Millefiori, also called Murrine, is certainly one of the well known and most used technique in Murano glasswork. It stands for “thousand flowers” in Italian, and of course, the stunning result of this fine work is for sure of an explosion of whimsical flowers displaying their striking colours.
Seeing the amazing Murano glass pendants, rings, paperweights, collectible figurines, vases, it is hard to figure out how Venetian glass masters could create such a multitude of patterns and richness of colour from glass.
So in this article we will uncover the secrets of this method recognised since antiquity and perfected by the Murano glassmakers, and give you a taste of the rich history behind it.
In the 16th century some Murano glass artisans began trying to imitate the splendid ancient glassware created by the Romans. They succeeded, but as with many other methods of glassmaking, the secret they discovered was subsequently lost until curiosity about these Roman objects was rekindled in the second half of the 19th century.
At that time, when archaeological discoveries became more frequent and many decorative objects were brought to light, Murano glass vase artists became once again fascinated by the glass objects created by the ancient Romans and displayed in the famous Murano Glass Museum.
A number of beautiful objects that have come down to us from these discoveries include glass vases, bowls, urns and plates with floral motifs unfolding across the inner and outer surfaces of the objects. Venetian glass craftsmen conceptually understood that these things were created using rods of glass arranged in various patterns and then aligned and fused together. However, it was not so easy to devise a precise technique to reproduce most of these glass objects, as this required persistent and passionate research through trial and error.
This was just what a driven and curious man named Vincenzo Moretti set out to do. Vincenzo spent many hours and finally discovered a secret to producing Millefiori glass.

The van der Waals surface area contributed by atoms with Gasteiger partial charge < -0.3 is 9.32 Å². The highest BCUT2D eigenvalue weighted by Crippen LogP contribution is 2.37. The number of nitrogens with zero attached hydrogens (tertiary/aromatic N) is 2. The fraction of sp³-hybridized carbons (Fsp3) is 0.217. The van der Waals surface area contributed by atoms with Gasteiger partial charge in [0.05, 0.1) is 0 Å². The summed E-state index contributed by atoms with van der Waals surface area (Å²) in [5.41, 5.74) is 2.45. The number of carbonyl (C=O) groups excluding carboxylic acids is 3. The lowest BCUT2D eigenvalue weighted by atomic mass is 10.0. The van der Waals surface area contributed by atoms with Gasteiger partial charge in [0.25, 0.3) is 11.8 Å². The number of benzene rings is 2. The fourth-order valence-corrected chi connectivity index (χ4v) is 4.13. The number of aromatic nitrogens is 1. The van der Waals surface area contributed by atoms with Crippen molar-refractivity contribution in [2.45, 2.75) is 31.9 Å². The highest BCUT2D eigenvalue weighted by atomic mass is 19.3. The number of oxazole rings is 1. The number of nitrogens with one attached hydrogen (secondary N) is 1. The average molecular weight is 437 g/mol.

He learned not only how to make the great thing of Millefiori structure, but he also realised real copies of the beautiful glass objects created by the historical Romans and used in Pompeii and other Roman cities that were on display in the famous Archaeological Museum in Naples.
Thus, this particular approach that once again left the world in awe of the enviable skills of the Murano glassmakers is no longer a secret. It is a very difficult and meticulous glassmaking method requiring an high handcraft technique, that’s why Millefiori is still a secret of Venetian glassmakers.
Making a millefiori pattern is a multi-step process, but it all starts with a glass rod prepared in a special way. It comprises multiple layers of semi-liquid glass paste applied one on top of the other around the cylindrical rod.
Each layer is moulded to have a certain shape (often a star or flower) and colour. Preparation continues as the resulting multilayer rod is stretched and then minimised into small cylindrical objects called ‘murrine’.
The murrine are then cleaned and arranged in a desired pattern inside a special heat-resistant mould to provide the product with the necessary shape. Next, the mould containing the murrine pattern is placed in the special furnace.
These furnaces are the foundation of the glassmaking trade, because craftsmen use them to heat the glass mixture and process it while it is in a liquid state. Once the murrine begins to bind together in the furnace, the mould is removed and its contents pressed out to create a stable Millefiori floor with no gaps. After that, it is back to the furnace to create and shape the final product.
The results of this intensive working method are beautiful patterns and deep, intense colours not seen in other glass creations.
From the Millefiori pendants and earrings worn by the world’s most discerning jewellery lovers to museum-worthy Millefiori vases, statuettes and various Venetian glass creations, these distinctive products from the furnaces of Venetian glass masters are inventive and unique.
Nowadays, not only the aristocracy or the rich can enjoy Millefiori decorations, but anyone who admires Millefiori and Venetian glass should buy some of this centuries-old art. From cufflinks, earrings, small rings and pendants made of Murano glass, to ashtrays, collectible figurines, bowls or lamps – there are many Millefiori products that can be found and so is the variation in price, ranging from a few euros to over a thousand.
And with the advent of online Murano glass shops, you no longer need to travel to Venice to get a special Millefiori piece, but can choose it from your personal chair and have it delivered. The web has made Millefiori items and Murano glass a more accessible and cheaper, but still you need to watch out while searching for these goods online.
In recent years there have been many fake and counterfeit pieces from China and other countries supplied to the market as “Murano Glass”. It is more difficult to create fake Millefiori glass than other types, however people still do it, although they usually use very different easy methods or simply decorating on glass to get the effect on the pictures.
After all, when you have an original and a fake product in your hands, you will see the difference instantly, but by then it may be too late and very difficult to get your money back.
Murano Glam is synonymous with guarantee, from Master Glassmaker Francesco Salvadori.